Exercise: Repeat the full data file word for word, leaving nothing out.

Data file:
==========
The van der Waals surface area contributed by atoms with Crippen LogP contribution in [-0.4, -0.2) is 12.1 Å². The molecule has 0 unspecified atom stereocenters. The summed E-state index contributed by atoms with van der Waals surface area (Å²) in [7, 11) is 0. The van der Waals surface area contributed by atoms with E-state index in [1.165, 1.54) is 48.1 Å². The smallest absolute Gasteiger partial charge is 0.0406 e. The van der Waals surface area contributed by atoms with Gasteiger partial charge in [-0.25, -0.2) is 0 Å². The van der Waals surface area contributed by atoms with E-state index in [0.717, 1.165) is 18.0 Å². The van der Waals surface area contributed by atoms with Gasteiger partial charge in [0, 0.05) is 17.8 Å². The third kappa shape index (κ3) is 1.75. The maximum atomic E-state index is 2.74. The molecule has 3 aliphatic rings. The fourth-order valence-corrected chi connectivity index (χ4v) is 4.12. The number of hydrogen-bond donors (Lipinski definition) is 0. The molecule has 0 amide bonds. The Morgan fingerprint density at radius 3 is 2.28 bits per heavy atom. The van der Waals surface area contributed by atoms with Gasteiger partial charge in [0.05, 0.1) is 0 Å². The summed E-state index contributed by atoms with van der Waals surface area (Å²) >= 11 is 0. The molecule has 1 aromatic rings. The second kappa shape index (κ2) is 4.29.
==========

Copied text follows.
The van der Waals surface area contributed by atoms with Crippen LogP contribution in [-0.4, -0.2) is 12.1 Å². The molecule has 0 unspecified atom stereocenters. The summed E-state index contributed by atoms with van der Waals surface area (Å²) in [7, 11) is 0. The van der Waals surface area contributed by atoms with E-state index in [1.165, 1.54) is 48.1 Å². The smallest absolute Gasteiger partial charge is 0.0406 e. The van der Waals surface area contributed by atoms with Gasteiger partial charge in [-0.25, -0.2) is 0 Å². The van der Waals surface area contributed by atoms with E-state index in [0.717, 1.165) is 18.0 Å². The van der Waals surface area contributed by atoms with Gasteiger partial charge in [0, 0.05) is 17.8 Å². The third kappa shape index (κ3) is 1.75. The maximum atomic E-state index is 2.74. The molecule has 3 aliphatic rings. The fourth-order valence-corrected chi connectivity index (χ4v) is 4.12. The number of hydrogen-bond donors (Lipinski definition) is 0. The molecule has 0 amide bonds. The Morgan fingerprint density at radius 3 is 2.28 bits per heavy atom. The van der Waals surface area contributed by atoms with Gasteiger partial charge in [0.05, 0.1) is 0 Å². The summed E-state index contributed by atoms with van der Waals surface area (Å²) >= 11 is 0. The molecule has 1 aromatic rings. The second kappa shape index (κ2) is 4.29.